Arun P Wiita

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Adoption of targeted mass spectrometry (MS) approaches such as multiple reaction monitoring (MRM) to study biological and biomedical questions is well underway in the proteomics community. Successful application depends on the ability to generate reliable assays that uniquely and confidently identify target peptides in a sample. Unfortunately, there is a(More)
The mechanism by which mechanical force regulates the kinetics of a chemical reaction is unknown. Here, we use single-molecule force-clamp spectroscopy and protein engineering to study the effect of force on the kinetics of thiol/disulfide exchange. Reduction of disulfide bonds through the thiol/disulfide exchange chemical reaction is crucial in regulating(More)
An assay based on a solvent-sensitive fluorogenic dye molecule, badan, is used to test the binding affinity of a library of tetrapeptide molecules for the BIR3 (baculovirus IAP repeat) domain of XIAP (X-linked inhibitor of apoptosis protein). The fluorophore is attached to a tetrapeptide, Ala-Val-Pro-Cys-NH(2), through a thiol linkage and, upon binding to(More)
How cancer cells globally struggle with a chemotherapeutic insult before succumbing to apoptosis is largely unknown. Here we use an integrated systems-level examination of transcription, translation, and proteolysis to understand these events central to cancer treatment. As a model we study myeloma cells exposed to the proteasome inhibitor bortezomib, a(More)
It is known that many chemotherapeutics induce cellular apoptosis over hours to days. During apoptosis, numerous cellular proteases are activated, most canonically the caspases. We speculated that detection of proteolytic fragments released from apoptotic cells into the peripheral blood may serve as a unique indicator of chemotherapy-induced cell death.(More)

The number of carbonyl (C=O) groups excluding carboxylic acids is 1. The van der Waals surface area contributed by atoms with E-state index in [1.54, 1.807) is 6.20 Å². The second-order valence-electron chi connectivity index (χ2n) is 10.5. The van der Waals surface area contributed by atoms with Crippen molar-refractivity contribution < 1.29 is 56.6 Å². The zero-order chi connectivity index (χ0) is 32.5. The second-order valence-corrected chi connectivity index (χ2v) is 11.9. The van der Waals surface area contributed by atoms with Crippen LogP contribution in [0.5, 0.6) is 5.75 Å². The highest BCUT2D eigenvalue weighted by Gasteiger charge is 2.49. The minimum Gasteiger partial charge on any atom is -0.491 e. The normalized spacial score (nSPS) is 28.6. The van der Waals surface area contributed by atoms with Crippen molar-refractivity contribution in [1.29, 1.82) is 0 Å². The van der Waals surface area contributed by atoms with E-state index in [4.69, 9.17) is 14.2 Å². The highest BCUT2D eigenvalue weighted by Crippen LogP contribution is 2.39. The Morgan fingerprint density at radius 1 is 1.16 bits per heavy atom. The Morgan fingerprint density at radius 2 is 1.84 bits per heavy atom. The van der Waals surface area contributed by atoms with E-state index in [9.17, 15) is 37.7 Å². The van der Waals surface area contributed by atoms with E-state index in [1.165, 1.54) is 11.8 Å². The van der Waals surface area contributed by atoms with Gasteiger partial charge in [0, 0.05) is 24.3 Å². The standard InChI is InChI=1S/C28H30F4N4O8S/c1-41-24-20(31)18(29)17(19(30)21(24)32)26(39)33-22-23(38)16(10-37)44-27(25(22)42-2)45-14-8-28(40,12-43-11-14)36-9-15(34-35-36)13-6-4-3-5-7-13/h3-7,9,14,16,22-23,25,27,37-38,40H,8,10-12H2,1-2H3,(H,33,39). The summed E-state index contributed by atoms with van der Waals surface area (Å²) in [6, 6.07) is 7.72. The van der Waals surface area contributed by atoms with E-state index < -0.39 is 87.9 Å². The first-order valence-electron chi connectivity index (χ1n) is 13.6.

Genetic analysis is one of the fastest-growing areas of clinical diagnostics. Fortunately, as our knowledge of clinically relevant genetic variants rapidly expands, so does our ability to detect these variants in patient samples. Increasing demand for genetic information may necessitate the use of high throughput diagnostic methods as part of clinically(More)
The introduction of disulfide bonds into proteins creates additional mechanical barriers and limits the unfolded contour length (i.e., the maximal extension) measured by single-molecule force spectroscopy. Here, we engineer single disulfide bonds into four different locations of the human cardiac titin module (I27) to control the contour length while(More)
Thioredoxins are enzymes that catalyse disulphide bond reduction in all living organisms. Although catalysis is thought to proceed through a substitution nucleophilic bimolecular (S(N)2) reaction, the role of the enzyme in modulating this chemical reaction is unknown. Here, using single-molecule force-clamp spectroscopy, we investigate the catalytic(More)
Thioredoxins (Trxs) are oxidoreductase enzymes, present in all organisms, that catalyze the reduction of disulfide bonds in proteins. By applying a calibrated force to a substrate disulfide, the chemical mechanisms of Trx catalysis can be examined in detail at the single-molecule level. Here we use single-molecule force-clamp spectroscopy to explore the(More)
Force-clamp spectroscopy is a novel technique for studying mechanochemistry at the single-bond level. Single disulfide bond reduction events are accurately detected as stepwise increases in the length of polyproteins that contain disulfide bonds and that are stretched at a constant force with the cantilever of an atomic force microscope (AFM). The kinetics(More)